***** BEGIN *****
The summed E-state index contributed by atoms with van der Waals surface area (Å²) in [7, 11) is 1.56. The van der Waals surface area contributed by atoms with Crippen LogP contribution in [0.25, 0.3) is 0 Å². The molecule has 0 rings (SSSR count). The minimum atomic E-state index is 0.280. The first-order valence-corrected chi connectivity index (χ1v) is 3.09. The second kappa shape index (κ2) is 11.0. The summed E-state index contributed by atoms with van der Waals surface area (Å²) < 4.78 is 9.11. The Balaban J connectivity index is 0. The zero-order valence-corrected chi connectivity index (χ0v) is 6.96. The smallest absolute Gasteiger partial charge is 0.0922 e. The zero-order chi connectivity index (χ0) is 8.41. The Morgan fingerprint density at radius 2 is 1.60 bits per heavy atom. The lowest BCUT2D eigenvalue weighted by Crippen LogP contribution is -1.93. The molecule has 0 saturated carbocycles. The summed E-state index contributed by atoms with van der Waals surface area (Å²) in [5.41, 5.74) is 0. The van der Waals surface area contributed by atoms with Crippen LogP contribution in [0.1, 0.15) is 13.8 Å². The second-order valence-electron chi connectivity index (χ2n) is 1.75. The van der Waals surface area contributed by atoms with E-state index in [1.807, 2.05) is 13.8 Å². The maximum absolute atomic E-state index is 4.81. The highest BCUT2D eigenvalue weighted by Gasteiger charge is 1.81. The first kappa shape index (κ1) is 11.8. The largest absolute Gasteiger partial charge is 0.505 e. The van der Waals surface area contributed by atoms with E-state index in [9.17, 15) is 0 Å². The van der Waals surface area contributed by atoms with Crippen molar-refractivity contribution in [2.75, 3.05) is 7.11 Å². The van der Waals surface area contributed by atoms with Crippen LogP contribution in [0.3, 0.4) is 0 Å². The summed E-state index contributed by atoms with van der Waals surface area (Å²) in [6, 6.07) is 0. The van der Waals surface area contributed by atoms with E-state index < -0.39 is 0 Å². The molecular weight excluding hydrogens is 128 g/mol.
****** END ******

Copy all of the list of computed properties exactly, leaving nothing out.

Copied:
The summed E-state index contributed by atoms with van der Waals surface area (Å²) in [7, 11) is 1.56. The van der Waals surface area contributed by atoms with Crippen LogP contribution in [0.25, 0.3) is 0 Å². The molecule has 0 rings (SSSR count). The minimum atomic E-state index is 0.280. The first-order valence-corrected chi connectivity index (χ1v) is 3.09. The second kappa shape index (κ2) is 11.0. The summed E-state index contributed by atoms with van der Waals surface area (Å²) < 4.78 is 9.11. The Balaban J connectivity index is 0. The zero-order valence-corrected chi connectivity index (χ0v) is 6.96. The smallest absolute Gasteiger partial charge is 0.0922 e. The zero-order chi connectivity index (χ0) is 8.41. The Morgan fingerprint density at radius 2 is 1.60 bits per heavy atom. The lowest BCUT2D eigenvalue weighted by Crippen LogP contribution is -1.93. The molecule has 0 saturated carbocycles. The summed E-state index contributed by atoms with van der Waals surface area (Å²) in [5.41, 5.74) is 0. The van der Waals surface area contributed by atoms with Crippen LogP contribution in [0.1, 0.15) is 13.8 Å². The second-order valence-electron chi connectivity index (χ2n) is 1.75. The van der Waals surface area contributed by atoms with E-state index in [1.807, 2.05) is 13.8 Å². The maximum absolute atomic E-state index is 4.81. The highest BCUT2D eigenvalue weighted by Gasteiger charge is 1.81. The first kappa shape index (κ1) is 11.8. The largest absolute Gasteiger partial charge is 0.505 e. The van der Waals surface area contributed by atoms with E-state index in [9.17, 15) is 0 Å². The van der Waals surface area contributed by atoms with Crippen molar-refractivity contribution in [2.75, 3.05) is 7.11 Å². The van der Waals surface area contributed by atoms with Crippen LogP contribution in [0.3, 0.4) is 0 Å². The summed E-state index contributed by atoms with van der Waals surface area (Å²) in [6, 6.07) is 0. The van der Waals surface area contributed by atoms with E-state index < -0.39 is 0 Å². The molecular weight excluding hydrogens is 128 g/mol.